“If it weren’t for the last minute, I wouldn’t get anything done.” Author unknown
Okay, in the spirit of full disclosure, I must admit to you that I’m working on this blog at the very last minute, and I’m woefully behind on a number of projects that really need to happen. So one of my resolutions is to get off my butt and address the pressing issues I have been ignoring.
Are you starting 2011 with a renewed commitment to stop procrastinating? Millions of people are in your (our) shoes, but how many of them will succeed in tackling those critical things that never seem to get done? Sadly, not many. How can you banish procrastination once and for all?
Be brutally realistic. Subconsciously, you have already decided that some of the items on your list are never going to happen. Maybe they’re not that important to you, and you’ve taken them on simply to please someone else. You may be incapable of doing a task, but reluctant to accept that fact. It could be that it’s really not essential. Whatever the reason, erase the work you realistically won’t do from your list. Then you can direct your energies to the things you must do.
Conquer time. Many people complain that the reason they don’t get important work done is that they don’t control their schedule. That simply isn’t true (unless you are in prison, perhaps). The real truth is that although you may not have a lot of time, you have some. What you do with that time is your choice. Read our blog called Ruthless time management for the frantically busy.
Do it first. Don’t allow yourself to start the day without addressing the most vital of your put-off-tasks. Otherwise, you’ll get distracted from what is truly most important. See our blog post called Act strategically. Eat the frog first.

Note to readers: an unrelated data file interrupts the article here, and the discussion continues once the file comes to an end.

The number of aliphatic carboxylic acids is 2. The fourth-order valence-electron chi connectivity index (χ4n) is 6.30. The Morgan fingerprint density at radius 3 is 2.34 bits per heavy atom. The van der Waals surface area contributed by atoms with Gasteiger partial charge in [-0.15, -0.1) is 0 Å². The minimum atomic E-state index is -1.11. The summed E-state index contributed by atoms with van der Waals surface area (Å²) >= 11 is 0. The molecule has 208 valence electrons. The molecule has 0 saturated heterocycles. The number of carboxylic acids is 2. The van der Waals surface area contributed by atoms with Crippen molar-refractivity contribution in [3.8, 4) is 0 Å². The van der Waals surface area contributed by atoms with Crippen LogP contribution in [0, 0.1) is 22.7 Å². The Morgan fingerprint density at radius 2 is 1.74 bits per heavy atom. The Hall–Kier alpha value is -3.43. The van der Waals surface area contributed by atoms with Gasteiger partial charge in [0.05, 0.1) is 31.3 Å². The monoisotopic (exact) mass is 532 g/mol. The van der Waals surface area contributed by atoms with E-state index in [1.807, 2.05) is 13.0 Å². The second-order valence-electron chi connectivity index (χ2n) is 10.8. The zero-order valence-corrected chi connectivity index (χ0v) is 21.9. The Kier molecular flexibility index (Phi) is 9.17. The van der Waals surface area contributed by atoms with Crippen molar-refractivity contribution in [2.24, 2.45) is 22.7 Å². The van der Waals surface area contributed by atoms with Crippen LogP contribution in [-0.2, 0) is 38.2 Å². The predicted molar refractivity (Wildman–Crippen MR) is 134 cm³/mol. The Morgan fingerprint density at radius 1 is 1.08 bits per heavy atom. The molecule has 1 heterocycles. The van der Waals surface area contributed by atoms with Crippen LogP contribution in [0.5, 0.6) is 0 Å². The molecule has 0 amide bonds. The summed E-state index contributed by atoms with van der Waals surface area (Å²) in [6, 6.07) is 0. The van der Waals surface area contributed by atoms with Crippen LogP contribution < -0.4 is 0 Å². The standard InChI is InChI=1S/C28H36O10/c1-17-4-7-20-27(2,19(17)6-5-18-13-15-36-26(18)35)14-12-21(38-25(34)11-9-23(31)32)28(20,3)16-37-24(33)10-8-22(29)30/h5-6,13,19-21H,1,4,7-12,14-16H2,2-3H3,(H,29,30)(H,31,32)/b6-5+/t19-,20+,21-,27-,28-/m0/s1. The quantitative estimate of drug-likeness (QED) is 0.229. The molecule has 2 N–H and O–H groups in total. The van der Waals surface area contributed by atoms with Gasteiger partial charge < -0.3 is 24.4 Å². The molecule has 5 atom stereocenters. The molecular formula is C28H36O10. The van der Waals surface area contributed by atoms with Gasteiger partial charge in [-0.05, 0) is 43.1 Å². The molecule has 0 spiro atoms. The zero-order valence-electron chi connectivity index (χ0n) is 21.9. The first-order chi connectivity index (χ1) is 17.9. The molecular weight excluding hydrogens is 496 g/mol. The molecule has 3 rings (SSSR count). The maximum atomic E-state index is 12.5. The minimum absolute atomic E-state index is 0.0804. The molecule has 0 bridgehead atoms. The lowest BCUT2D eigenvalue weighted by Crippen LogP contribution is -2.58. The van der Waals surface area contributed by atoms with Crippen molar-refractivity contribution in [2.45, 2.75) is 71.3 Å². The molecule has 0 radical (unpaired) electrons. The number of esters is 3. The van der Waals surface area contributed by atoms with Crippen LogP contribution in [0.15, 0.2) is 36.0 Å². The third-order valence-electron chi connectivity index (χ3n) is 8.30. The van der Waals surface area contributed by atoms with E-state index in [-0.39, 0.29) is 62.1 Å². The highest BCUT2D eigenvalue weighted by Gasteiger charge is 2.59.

Chunk it up. If just thinking about the enormity of the job makes you queasy, start by breaking it up into manageable bits. Don’t allow yourself to wallow in the vastness of the task; as Dorie in the movie, Finding Nemo, said, “Just keep swimming…just keep swimming.”
Get help. If you think you have to do it all yourself, think again…and read our blog post called Help! I need somebody. Recruit someone to tangibly help, be a sounding board or hold you accountable.
Make a public commitment. Nobody wants to be caught not doing something they’d committed to do. Use your fear of embarrassment by making your resolution specific, deadline-driven and public. Explicitly tell people how they can help keep you on track.
Build in consequences. Finally finished that basement renovation? Schedule a massage. (You might need it.) Consequences can be positive or negative, but they should be incentive enough for you to do this hard work.
Give up on perfection. Remember The Cult of Done Manifesto, part of which states, “Laugh at perfection. It’s boring and keeps you from being done.”Perfection is unattainable and unnecessary. Your best has to be good enough. Otherwise, delegate it to someone else who could do a better job.
You show what you value not by what you talk about, or lay awake pondering, but by what you do. So get off the computer and spend a few minutes zeroing in what you’ve been trying to avoid. You may find that it’s easier than you think. Olin Miller said, “If you want to make an easy job seem mighty hard, just keep putting off doing it.” Like writing blogs, for instance.
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It is absolutely imperative to identify clearly your commitmernts and timelines, from which you can determine your priorities in a realistic manner. These have to be periodically reviewed as we all know things change. I have found that by doing an honest review of the amount of work likely to be involved in each project and the extent to which I have to involve others in any project considerably helps me to determine when I should be able to finish a project and cross it off the list. Nothing is more satisfying. Time lines you set for yourself can be just as compelling as those set by others, with the same concerns about procrastination. However, your timetable can be adjusted. It is often difficult to do something about timelines set by others to whom we are accountable.